By Bradley Zint
10:30 PM PDT, July 24, 2013
Valerie Torelli started out in the real estate business as a bookkeeper in 1970s Los Angeles, but after seeing the salespeople take "six-hour lunches" while making $70,000 a year, she figured she could do the job too — only better.
"I'm taking care of the accounting and I said, 'If they can do this, I can do this,'" she said.
So in 1984, she founded Torelli Realty in Costa Mesa. The Pasadena native started with just a few employees. It was a "scrappy" operation out of some rented rooms at the Piecemakers Country Store in Mesa Verde.
In her first year, she sold about 25 houses. By her second year, she was the No. 1 agent in Costa Mesa. She kept busy with 80-hour work weeks, "at a minimum."
Today, Torelli, 59, humorously calls herself a "recovering workaholic."
Nonetheless, The Orange Park Acres resident — who describes herself as "quirky," "non-conforming," "creative," "impatient," and a lover of "change and innovation" — has no plans to retire after personally selling more than 2,000 homes, mostly in Costa Mesa, over a nearly 30-year career.
"Real estate is not quick money," Torelli said. "Everybody thinks it is, but it's not. Thirteen out of 14 fail because they don't have the skill set, and they don't have a business plan."
Former Costa Mesa Mayor Peter Buffa once called her "super-Realtor Valerie Torelli, who has more than enough energy to power a small city for 180 days."
Since her company's small beginnings, Torelli has greatly expanded the operation. She counts about 20 employees, 17 of whom are agents.
Her company has also been the top seller in Costa Mesa for the past 20 years.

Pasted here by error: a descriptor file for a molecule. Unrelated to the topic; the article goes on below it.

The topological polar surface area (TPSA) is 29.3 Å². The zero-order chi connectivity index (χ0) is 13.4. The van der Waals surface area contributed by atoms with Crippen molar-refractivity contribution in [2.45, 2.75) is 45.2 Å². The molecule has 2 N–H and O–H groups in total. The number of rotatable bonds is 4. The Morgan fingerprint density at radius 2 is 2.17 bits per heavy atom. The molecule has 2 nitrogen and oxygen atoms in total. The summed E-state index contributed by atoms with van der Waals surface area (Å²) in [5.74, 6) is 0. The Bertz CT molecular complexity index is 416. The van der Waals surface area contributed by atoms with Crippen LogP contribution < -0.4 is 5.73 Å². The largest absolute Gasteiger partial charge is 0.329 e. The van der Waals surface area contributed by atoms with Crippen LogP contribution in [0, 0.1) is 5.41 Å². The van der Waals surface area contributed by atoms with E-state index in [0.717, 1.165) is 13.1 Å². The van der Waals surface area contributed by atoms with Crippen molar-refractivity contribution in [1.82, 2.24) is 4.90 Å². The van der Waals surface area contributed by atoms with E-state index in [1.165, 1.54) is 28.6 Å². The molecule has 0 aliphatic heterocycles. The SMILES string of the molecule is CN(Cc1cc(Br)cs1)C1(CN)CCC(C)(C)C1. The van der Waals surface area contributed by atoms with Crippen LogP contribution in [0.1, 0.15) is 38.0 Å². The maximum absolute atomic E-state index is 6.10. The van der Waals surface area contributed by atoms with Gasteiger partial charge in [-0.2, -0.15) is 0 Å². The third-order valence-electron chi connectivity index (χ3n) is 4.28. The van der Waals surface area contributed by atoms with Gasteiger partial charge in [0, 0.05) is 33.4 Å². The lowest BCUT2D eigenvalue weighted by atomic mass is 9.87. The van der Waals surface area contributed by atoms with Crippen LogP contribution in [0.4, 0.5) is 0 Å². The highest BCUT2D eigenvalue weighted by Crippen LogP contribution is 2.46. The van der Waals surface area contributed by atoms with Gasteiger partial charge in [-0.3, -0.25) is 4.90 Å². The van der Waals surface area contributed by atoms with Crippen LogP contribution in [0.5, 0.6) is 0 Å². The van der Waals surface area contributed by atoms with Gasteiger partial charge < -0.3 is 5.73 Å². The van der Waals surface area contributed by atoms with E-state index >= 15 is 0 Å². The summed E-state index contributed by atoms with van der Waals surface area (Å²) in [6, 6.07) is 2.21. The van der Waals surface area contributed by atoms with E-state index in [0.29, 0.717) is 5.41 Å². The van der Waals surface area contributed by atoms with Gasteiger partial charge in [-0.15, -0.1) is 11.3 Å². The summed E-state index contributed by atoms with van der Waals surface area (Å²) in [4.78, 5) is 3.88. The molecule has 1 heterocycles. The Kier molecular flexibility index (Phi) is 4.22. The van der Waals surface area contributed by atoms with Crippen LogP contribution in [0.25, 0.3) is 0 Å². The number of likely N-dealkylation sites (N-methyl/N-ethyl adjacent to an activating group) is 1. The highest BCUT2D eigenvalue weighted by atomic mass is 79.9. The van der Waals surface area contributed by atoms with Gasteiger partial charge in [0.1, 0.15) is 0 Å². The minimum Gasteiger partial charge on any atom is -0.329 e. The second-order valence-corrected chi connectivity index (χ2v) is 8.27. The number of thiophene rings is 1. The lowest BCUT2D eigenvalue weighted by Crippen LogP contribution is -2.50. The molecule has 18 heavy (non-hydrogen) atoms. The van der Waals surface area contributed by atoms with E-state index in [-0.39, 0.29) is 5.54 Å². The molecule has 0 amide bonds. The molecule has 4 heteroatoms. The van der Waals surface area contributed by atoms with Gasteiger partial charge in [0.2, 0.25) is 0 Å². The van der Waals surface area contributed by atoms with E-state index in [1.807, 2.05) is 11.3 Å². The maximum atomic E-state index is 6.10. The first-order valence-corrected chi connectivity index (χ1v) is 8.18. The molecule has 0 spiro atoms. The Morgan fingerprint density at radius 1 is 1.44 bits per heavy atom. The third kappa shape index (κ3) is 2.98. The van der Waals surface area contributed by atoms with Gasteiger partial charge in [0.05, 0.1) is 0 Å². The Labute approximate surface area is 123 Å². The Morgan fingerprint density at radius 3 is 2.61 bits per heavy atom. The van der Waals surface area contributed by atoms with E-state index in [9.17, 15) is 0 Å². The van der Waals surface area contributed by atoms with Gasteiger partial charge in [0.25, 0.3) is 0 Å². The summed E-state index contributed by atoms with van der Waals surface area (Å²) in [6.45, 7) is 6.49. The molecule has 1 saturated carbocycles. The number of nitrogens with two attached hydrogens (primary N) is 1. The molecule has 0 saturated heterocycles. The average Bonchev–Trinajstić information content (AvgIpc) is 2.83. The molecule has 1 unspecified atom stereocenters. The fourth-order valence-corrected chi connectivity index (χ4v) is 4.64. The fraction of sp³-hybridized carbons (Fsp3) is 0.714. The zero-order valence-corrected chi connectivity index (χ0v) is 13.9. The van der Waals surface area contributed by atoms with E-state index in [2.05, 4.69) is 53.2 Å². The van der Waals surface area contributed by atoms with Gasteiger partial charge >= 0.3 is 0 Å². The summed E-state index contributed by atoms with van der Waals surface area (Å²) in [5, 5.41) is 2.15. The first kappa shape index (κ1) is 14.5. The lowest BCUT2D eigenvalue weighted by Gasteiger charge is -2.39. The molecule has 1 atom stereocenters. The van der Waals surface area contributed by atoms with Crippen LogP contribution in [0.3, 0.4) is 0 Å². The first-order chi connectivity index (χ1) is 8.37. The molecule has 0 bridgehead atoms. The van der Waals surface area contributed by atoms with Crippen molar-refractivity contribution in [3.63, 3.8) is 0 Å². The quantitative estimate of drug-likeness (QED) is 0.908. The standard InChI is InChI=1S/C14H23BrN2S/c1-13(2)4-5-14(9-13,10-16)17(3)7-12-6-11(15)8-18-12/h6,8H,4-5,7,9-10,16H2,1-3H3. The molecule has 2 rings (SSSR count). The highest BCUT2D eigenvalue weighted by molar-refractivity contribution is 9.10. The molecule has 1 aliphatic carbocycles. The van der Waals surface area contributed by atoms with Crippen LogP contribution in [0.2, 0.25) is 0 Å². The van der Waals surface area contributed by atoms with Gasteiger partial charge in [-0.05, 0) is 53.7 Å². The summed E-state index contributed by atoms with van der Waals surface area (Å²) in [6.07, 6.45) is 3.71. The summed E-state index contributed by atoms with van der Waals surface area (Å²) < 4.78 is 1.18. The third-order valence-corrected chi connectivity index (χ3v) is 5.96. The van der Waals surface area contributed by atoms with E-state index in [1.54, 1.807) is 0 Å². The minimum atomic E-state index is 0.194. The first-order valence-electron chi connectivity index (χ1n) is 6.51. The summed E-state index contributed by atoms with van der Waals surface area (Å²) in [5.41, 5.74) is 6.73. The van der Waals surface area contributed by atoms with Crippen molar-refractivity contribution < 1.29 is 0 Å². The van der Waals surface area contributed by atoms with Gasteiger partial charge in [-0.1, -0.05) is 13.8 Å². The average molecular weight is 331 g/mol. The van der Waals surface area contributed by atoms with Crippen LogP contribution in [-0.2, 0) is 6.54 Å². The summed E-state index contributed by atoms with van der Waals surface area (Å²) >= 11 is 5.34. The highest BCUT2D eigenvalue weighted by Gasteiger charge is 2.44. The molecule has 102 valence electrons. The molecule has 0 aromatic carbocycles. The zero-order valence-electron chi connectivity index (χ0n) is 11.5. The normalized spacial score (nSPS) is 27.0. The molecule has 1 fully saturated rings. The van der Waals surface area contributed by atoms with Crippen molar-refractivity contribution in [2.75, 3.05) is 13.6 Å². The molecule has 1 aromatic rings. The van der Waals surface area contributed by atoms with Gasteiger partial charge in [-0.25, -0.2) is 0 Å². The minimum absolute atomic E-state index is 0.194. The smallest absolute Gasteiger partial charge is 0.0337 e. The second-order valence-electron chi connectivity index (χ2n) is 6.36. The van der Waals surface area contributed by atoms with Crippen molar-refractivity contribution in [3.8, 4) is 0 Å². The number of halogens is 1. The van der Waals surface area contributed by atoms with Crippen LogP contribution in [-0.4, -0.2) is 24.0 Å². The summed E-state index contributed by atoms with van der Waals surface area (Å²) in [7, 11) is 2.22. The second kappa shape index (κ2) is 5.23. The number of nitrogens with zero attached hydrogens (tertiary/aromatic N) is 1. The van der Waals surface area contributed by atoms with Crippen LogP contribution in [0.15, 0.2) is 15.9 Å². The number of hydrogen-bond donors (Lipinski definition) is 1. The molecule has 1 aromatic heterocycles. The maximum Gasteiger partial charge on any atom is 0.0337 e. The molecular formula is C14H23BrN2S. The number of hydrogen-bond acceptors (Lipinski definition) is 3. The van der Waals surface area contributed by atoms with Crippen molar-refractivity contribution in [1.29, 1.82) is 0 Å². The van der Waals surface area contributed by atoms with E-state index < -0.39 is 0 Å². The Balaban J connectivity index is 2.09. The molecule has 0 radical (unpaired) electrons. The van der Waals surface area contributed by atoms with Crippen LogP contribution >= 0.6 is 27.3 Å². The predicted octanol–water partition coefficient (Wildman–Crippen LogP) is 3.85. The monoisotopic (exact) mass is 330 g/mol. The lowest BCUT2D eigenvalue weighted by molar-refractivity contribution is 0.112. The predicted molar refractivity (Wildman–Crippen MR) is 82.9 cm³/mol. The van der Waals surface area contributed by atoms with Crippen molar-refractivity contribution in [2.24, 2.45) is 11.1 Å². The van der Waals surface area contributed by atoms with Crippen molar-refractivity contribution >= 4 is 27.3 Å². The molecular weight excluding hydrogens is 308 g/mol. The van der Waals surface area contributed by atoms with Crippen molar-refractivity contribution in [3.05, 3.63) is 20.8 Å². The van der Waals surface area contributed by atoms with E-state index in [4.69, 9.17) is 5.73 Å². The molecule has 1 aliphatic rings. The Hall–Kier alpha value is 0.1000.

Now Torelli Realty is at 1700 Adams Ave. in a former bank building whose interior decor runs the eclectic gamut found at The Camp and The Lab across town. Torelli says clients love it.
The style even extends to the bathrooms, which have Ken and Barbie dolls on the doors and various repurposed elements inside.
Holes in the wall near an archery and darts setup represent misses.
"You can tell where I didn't do so good," Torelli quips.
"We try to bring serenity to the process," she said of her business philosophy. "People have huge anxiety when they sell and buy. Huge. It's not a shirt. It's not even a car. It's not a baby carriage. It's their home, and people get huge issues."
The homes aren't "just a piece of property," she added. "It's a sacred space. Our level of commitment rises to that. That's huge. I've never heard another real estate company speak about it that way, which I think has led to our success."
She also cites her innovative marketing. When she first started Torelli Realty, she would sometimes patrol neighborhoods with a rented pony or ice cream truck. Parents would get a photo of their kids with the pony or getting ice cream.
"It was marketing. It's absolute marketing, 'guerrilla marketing' in its coolest form," Torelli said. "The idea is to expose yourself, to brand yourself to being a local type of a person."
For the next 12 months, Torelli Realty is donating some of the profits from sold Costa Mesa homes to city schools and the youth sports advocacy organization Costa Mesa United.
Her business knows no political bounds. Torelli has sold homes to Mayor Jim Righeimer and Robin Leffler, who, as president of Costa Mesans for Responsible Government, often opposes Righeimer's views.
Righeimer said Torelli called him when his Mesa Verde home was up for sale and things moved quickly.
"Within a day, we had the house under contract," he said. "She just knows every house. Every product she knows. She's tied in the community."
Hot politics isn't bad for business, though, Torelli said.
"People know there's passion," she said. "Passion is what is lacking in everything, so I would rather have a passionate city, whether you're red or you're blue, with people believing in their city."